Who will defend Nick Denton's Gawker for publishing that tawdry, first-person piece yesterday ("I Had a One-Night Stand With Christine O'Donnell") about an evening and morning an anonymous guy claims to have spent with senatorial candidate Christine O'Donnell three Halloweens ago?
Don't look at me. But our visceral reactions to this piece of smut shouldn't blind us to the fact that in the annals of sensationalist journalism, the Gawkerarticleis a total swindle. If Mr. Anonymous' account is true, what we learn about O'Donnell is that one night three years ago she 1) got tipsy, 2) put the moves on a younger guy she barely knew, 3) got frisky with him on his couch, 4) got naked with him in bed, 5) revealed in her nakedness that she doesn't wax her pubic hair, and 6) didn't bonk him (both fell asleep).According to Mr. Anonymous, O'Donnell tried later hookups with him, but he rejected her. Ultimately, O'Donnell started dating Mr. Anonymous' roommate.
"And in case you're wondering, he never had sex with her either, as far as I know," writes Mr. Anonymous. He supplements this confessional with a 16-page slide show of non-risqué photos of O'Donnell, who was dressed in a ladybug outfit in celebration of Halloween.
And that's it.
As sex scandals go, Gawker's O'Donnell story is a small sack of limp. To begin with, the story's sensationalist headline deliberately overstates the level of intimacy O'Donnell and Mr. Anonymous shared. Where I come from, it's not a one-night stand unless you fill the Twinkie. But we know from Mr. Anonymous' own admission that the couple didn't make pastry that night or any other night. Because the folks at Gawker—Denton especially—pick their words shrewdly, the publication knew exactly what it was doing when it tarted up the story with the headline. A story headlined "Controversial Senatorial Candidate Passes on Sex and Passes Out" isn't the sort of traffic driver Gawkerspecializes in.
After composing its fraudulent headline, Gawker had to do something salacious with the story because there is so little to it. Had it assigned one of its reporters to write a piece based on an interview with Mr. Anonymous, the copy would probably have been as unspicy as my summary above. But by making it a first-person account of a sleepover under its bogus headline, Gawkergives the encounter the stink of a homemade porn reel in which one of the participants has a bag over his head. In Mr. Anonymous' telling, O'Donnell is insufficient in every way, but attractive enough for him to go to bed with. She's a slut because she's sexually aggressive, but she's a freak because she declines to have sex. He zooms in on her unwaxed private parts, which he takes as "signs that she wasn't very experienced sexually," and pans away from his own performance.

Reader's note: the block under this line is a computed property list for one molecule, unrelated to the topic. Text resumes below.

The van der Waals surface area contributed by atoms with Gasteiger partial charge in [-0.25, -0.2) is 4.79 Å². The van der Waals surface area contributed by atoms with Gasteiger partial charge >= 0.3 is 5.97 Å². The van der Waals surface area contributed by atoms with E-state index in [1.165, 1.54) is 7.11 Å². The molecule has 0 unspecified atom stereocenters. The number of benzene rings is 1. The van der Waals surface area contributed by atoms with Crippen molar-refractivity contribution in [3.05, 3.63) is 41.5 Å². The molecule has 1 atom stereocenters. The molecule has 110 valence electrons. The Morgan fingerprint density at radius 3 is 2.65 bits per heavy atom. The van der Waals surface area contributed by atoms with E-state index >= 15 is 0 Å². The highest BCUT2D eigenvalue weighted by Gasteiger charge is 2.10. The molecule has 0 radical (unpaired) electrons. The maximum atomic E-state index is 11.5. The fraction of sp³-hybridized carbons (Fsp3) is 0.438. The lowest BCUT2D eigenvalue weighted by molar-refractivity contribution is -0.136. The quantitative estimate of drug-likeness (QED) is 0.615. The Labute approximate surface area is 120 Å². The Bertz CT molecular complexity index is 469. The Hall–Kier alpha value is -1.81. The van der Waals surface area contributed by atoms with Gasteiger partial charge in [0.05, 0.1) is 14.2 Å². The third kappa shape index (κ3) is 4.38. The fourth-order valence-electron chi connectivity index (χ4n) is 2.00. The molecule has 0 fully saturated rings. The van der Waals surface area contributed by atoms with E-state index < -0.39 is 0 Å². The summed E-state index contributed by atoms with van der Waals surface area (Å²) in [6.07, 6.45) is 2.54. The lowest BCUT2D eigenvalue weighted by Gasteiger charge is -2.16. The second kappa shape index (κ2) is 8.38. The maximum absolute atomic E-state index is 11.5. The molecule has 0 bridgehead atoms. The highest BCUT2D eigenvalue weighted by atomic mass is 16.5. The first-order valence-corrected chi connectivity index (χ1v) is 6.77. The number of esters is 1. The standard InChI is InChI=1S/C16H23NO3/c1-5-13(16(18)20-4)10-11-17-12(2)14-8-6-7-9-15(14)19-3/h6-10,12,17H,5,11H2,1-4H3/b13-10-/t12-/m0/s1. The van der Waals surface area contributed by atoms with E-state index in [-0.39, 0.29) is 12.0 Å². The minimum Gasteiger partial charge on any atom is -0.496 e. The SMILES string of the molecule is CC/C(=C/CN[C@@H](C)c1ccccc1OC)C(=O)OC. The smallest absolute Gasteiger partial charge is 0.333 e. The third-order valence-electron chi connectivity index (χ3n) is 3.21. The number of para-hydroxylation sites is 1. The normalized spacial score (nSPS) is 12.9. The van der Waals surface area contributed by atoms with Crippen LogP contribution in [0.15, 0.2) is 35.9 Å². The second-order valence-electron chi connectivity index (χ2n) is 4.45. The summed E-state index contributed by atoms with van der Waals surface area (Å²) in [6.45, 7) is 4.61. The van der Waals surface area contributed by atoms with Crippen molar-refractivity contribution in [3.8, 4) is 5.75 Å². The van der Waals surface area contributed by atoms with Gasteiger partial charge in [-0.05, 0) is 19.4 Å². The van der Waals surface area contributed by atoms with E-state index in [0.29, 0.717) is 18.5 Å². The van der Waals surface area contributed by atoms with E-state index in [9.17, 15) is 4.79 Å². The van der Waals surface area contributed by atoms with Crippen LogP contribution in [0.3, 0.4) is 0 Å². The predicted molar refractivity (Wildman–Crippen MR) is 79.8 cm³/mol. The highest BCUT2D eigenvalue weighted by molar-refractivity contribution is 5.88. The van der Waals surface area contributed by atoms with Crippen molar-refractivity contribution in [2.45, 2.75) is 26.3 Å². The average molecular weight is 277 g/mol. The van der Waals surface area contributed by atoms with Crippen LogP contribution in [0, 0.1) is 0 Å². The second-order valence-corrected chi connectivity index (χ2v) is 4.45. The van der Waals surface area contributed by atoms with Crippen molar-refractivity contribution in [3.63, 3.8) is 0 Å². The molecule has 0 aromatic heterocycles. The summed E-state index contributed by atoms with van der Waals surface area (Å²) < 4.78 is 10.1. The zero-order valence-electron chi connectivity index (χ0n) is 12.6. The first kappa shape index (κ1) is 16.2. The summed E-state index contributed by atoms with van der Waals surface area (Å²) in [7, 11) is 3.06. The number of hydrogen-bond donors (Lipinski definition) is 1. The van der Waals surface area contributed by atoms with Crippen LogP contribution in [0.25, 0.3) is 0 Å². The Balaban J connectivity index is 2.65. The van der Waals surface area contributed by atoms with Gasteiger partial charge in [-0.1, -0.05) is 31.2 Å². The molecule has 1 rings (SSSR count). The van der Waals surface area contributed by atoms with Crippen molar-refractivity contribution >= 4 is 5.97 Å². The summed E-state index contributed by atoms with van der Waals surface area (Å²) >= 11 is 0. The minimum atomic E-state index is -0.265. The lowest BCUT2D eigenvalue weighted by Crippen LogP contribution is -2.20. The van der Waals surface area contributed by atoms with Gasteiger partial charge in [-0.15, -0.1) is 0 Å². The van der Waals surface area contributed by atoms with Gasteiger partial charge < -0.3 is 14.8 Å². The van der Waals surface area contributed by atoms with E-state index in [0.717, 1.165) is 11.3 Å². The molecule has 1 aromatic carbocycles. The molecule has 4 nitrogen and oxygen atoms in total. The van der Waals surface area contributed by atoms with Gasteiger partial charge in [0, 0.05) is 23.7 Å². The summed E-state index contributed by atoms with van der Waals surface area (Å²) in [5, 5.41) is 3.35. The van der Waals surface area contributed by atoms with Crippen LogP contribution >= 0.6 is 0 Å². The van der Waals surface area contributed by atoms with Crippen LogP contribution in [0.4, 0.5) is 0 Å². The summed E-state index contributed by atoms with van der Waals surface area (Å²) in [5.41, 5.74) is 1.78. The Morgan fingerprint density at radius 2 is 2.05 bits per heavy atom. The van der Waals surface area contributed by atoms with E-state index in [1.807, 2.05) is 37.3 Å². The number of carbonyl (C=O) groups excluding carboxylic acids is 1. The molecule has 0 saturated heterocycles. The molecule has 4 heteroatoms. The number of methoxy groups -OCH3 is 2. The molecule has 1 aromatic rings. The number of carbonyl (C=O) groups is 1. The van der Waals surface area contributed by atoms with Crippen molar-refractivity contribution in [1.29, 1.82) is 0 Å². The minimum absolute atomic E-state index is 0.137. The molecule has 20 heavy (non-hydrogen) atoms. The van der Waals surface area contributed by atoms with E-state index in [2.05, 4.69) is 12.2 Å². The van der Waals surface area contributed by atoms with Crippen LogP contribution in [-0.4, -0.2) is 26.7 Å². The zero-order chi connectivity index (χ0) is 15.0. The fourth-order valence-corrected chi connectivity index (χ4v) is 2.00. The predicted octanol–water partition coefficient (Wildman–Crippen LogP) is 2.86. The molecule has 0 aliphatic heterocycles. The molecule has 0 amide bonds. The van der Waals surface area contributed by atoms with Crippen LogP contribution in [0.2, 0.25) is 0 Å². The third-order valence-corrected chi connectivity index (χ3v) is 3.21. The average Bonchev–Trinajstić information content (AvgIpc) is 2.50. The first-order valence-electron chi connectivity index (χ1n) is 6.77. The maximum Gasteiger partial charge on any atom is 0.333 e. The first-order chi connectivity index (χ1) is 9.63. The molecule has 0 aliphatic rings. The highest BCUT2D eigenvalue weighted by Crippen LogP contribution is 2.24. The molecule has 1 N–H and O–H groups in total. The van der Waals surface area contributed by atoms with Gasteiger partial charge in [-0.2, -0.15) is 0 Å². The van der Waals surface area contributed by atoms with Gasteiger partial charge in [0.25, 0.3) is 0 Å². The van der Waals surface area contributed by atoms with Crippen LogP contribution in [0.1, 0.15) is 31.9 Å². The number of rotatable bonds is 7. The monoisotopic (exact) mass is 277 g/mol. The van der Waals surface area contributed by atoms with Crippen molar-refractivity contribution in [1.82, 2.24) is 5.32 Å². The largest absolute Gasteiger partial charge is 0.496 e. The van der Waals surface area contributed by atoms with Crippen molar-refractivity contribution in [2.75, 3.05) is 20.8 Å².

Completely anti-climactic, the yarn derives its strength from its taboo-busting, which distracts the average reader from their civilized frame of reference. Such public airings of middling private facts are so cringe-making that they engage the smut centers of even the most chaste reader. So do photos of the "participants," no matter what they show. In O'Donnell's case, the pics present nothing sexier or more revealing than multiple shots of a pile of potatoes.
How many of the smart people who expressed their shock and outrage at the Gawkerpiece missed the fact that Mr. Anonymous never describes—or implies—anything in his article beyond heavy petting? This must be the first sex confessional that aroused prurient interest but possessed no genuine prurience. Ultimately, this isn't the work product of pornographers but illusionists, who can't do their magic without a credulous audience.
If you're in your twenties or thirties and have never suffered through an evening such as Mr. Anonymous describes, I invite you to leave the convent or seminary now and report back to me in a couple of weeks. What adult among us has not been Mr. Anonymous or Christine O'Donnell (or both!?) in their lifetimes? Fumbling sexual encounters, even those of unmarried senatorial candidates, are as noteworthy as a bucket of sand. If the Gawkerpiece engaged or enraged you, you're a sucker, and Denton is laughing at you.
Addendum, 7:27 p.m.:Nick Denton asked me to link to Gawker's explanation for why it ran the O'Donnell story. Here it is.
Thanks to Dave Weigel's smutty mind for sharing with me his best ideas. Send legal smut to email@example.com. Every now and then, my Twitter feed works blue. (E-mail may be quoted by name in "The Fray," Slate's readers' forum; in a future article; or elsewhere unless the writer stipulates otherwise. Permanent disclosure: Slate is owned by the Washington Post Co.)
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